Review: Slime

Taking my shoes off, walking down the garden steps and entering the Slime garden made me wish that I could shrink back down to my five year old self. The Herd have created a vibrant and inviting playground-set that encourages the touching and feeling of the various spongy, slimy and crunchy materials around you. Slime targets audiences aged 2-5, an intended age bracket that is rarely catered for and one that I myself have little knowledge about. Fortunately for my 25 year old self and the younger audience around me, our time in the Slime garden was consistently entertaining from the moment we were invited in.

Slug loves slime. Caterpillar does not. But very soon they find some common ground. Their love for leaf. ‘Slime’ tells a heartwarming tale about friendship and teamwork using only a handful of words. With its young audience in mind, the bulk of the storytelling is conveyed by impressive physical performances from Emily Bairstow and Finlay Mcguigan. Under Ruby Thompson’s precise direction, the pair are in complete control of the story, the laughter and, often, the audience’s emotions. The duo compliment each other well and Sam Caseley’s gentle narrative offers subtle reminders to accept others for the way that they are and to embrace your own uniqueness. I’m sure I’m not alone in saying that I will never look at a slug the same way again.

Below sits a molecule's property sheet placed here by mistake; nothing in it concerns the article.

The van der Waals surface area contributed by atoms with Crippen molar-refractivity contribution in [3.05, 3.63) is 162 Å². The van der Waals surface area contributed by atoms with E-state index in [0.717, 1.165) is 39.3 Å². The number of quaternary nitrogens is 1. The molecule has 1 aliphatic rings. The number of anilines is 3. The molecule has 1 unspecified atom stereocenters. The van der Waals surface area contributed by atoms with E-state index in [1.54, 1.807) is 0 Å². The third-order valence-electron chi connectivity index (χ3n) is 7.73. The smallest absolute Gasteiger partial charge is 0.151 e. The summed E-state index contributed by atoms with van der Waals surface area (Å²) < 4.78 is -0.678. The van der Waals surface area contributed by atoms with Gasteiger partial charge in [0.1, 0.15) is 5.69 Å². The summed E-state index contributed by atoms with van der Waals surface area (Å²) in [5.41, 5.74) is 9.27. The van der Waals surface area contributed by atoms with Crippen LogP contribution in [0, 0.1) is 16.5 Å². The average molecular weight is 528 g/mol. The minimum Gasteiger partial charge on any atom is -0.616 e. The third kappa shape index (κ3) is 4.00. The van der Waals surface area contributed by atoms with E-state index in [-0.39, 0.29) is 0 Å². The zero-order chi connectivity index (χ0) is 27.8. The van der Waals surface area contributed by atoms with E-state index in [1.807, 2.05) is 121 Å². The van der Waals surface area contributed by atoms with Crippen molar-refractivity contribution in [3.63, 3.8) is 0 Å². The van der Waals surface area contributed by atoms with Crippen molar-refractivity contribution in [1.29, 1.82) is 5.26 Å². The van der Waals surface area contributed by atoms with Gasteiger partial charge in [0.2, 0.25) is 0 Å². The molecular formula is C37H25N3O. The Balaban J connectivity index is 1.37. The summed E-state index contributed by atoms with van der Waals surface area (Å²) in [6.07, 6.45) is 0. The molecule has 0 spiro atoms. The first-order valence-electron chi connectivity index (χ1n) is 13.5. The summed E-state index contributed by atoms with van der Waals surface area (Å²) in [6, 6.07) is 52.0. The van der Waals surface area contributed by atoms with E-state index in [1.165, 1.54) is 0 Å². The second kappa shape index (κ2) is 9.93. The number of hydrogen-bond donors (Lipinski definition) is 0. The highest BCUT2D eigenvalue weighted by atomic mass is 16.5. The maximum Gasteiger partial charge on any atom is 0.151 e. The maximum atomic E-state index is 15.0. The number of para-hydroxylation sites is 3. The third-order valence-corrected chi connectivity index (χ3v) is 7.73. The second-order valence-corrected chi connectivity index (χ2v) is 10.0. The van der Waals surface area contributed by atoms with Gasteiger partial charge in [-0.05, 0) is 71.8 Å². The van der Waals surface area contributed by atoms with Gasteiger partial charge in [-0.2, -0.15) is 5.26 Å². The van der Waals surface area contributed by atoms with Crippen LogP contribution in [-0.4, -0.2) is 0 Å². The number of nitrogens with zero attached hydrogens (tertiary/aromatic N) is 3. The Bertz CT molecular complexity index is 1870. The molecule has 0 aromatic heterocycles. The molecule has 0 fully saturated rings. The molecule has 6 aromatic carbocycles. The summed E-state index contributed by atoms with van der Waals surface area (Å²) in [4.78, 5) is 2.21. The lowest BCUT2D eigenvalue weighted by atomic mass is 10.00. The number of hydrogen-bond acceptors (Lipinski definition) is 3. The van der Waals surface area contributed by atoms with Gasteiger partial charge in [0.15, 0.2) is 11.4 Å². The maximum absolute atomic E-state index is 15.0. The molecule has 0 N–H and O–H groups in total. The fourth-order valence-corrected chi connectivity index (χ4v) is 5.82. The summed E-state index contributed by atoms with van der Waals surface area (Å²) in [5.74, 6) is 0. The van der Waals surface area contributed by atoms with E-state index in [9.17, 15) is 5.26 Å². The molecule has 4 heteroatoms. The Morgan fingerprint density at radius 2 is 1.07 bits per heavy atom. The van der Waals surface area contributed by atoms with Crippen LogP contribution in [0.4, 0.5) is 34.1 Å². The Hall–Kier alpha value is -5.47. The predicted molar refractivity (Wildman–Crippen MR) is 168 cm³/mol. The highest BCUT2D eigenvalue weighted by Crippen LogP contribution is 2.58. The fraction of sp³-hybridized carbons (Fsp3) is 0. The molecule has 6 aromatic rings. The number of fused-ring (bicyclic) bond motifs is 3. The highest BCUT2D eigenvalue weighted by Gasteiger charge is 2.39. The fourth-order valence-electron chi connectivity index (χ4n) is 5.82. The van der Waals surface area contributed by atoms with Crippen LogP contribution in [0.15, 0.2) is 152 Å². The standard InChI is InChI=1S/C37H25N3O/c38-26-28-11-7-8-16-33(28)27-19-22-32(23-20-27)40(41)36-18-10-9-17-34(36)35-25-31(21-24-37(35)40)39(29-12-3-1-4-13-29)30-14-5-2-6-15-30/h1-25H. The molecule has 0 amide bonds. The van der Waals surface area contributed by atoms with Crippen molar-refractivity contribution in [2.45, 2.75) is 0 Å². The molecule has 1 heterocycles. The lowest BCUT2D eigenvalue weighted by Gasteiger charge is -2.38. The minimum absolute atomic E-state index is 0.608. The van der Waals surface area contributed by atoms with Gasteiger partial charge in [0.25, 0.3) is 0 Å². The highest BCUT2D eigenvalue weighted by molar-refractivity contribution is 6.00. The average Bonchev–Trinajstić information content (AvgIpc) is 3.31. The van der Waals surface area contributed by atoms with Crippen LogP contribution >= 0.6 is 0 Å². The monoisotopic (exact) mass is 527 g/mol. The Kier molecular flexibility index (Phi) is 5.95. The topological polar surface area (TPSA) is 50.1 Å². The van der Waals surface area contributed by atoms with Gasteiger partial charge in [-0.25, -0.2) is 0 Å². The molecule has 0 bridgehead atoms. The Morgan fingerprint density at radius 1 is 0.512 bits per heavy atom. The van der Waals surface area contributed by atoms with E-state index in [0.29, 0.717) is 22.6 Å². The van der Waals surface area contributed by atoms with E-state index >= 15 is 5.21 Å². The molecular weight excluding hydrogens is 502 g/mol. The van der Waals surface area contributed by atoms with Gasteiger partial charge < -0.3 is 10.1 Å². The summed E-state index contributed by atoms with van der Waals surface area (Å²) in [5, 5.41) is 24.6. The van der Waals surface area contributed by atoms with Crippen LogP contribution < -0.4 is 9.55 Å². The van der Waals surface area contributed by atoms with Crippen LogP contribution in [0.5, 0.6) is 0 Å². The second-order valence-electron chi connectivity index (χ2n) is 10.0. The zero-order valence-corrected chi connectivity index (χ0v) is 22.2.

Every aspect of the production is treated with due love and care. The performance is supported by a lively and bouncy soundtrack that neatly underscores and occasionally accents the action. Jason Addison adds some simple but effective touches of lighting, memorably a series of purple camera flashes that fill the garden with a new and exciting colour. But in many ways the star of the show is the garden itself, designed by Ruta Irbite. Constructed using devilishly simple techniques, it completely transforms the library spaces it inhabits and invites those within into the warm and colourful world of the characters we meet.

I often wondered exactly who the audience were throughout the production. We were inhabiting the garden but we definitely were not humans, as they make their towering presence known as the show progresses. But we were also not insects like the characters in front of us. More of an understanding of our relationship to Slug and Caterpillar might have helped facilitate more of the moments in which the audience were able to get involved. Sharing popcorn with Caterpillar was a tasty treat and in these interactive moments the production, and the young audience, really came alive. There’s no doubt that simplicity is key for younger audiences, but the fantastical garden set felt like the right place to get more involved with the story.

Slime succeeds in telling a joyous and heartfelt tale about friendship through two simple but endearing characters. It offers a beautifully tender and well rounded experience for young audiences, whilst offering a story heartwarming enough to evoke laughs and no doubt the occasional tear from the adults. I hope that we will see the Slime garden popping up again after this run ends and I highly recommend a visit, whatever your age.

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